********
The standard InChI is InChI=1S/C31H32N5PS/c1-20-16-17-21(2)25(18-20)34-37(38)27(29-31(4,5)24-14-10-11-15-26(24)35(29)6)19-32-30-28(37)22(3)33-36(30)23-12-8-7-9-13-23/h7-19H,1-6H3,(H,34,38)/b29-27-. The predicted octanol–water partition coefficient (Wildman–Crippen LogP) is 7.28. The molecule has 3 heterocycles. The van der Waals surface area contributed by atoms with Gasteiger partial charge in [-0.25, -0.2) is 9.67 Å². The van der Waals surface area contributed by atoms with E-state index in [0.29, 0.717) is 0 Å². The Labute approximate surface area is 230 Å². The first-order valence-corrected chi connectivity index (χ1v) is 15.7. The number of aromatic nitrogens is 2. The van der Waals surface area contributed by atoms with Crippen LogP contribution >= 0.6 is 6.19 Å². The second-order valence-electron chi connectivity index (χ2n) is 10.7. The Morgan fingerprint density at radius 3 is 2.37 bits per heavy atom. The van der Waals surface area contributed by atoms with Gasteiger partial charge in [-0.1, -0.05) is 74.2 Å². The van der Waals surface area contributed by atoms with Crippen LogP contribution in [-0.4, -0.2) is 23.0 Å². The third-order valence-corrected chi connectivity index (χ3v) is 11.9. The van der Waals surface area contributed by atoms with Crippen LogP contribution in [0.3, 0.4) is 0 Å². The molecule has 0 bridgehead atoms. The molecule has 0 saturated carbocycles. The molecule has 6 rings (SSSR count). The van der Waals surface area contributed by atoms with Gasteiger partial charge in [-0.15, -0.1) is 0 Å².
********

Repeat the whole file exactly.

The standard InChI is InChI=1S/C31H32N5PS/c1-20-16-17-21(2)25(18-20)34-37(38)27(29-31(4,5)24-14-10-11-15-26(24)35(29)6)19-32-30-28(37)22(3)33-36(30)23-12-8-7-9-13-23/h7-19H,1-6H3,(H,34,38)/b29-27-. The predicted octanol–water partition coefficient (Wildman–Crippen LogP) is 7.28. The molecule has 3 heterocycles. The van der Waals surface area contributed by atoms with Gasteiger partial charge in [-0.25, -0.2) is 9.67 Å². The van der Waals surface area contributed by atoms with E-state index in [0.29, 0.717) is 0 Å². The Labute approximate surface area is 230 Å². The first-order valence-corrected chi connectivity index (χ1v) is 15.7. The number of aromatic nitrogens is 2. The van der Waals surface area contributed by atoms with Crippen LogP contribution >= 0.6 is 6.19 Å². The second-order valence-electron chi connectivity index (χ2n) is 10.7. The Morgan fingerprint density at radius 3 is 2.37 bits per heavy atom. The van der Waals surface area contributed by atoms with Gasteiger partial charge in [-0.1, -0.05) is 74.2 Å². The van der Waals surface area contributed by atoms with Crippen LogP contribution in [-0.4, -0.2) is 23.0 Å². The third-order valence-corrected chi connectivity index (χ3v) is 11.9. The van der Waals surface area contributed by atoms with Crippen LogP contribution in [0.3, 0.4) is 0 Å². The molecule has 0 bridgehead atoms. The molecule has 0 saturated carbocycles. The molecule has 6 rings (SSSR count). The van der Waals surface area contributed by atoms with Gasteiger partial charge in [-0.15, -0.1) is 0 Å².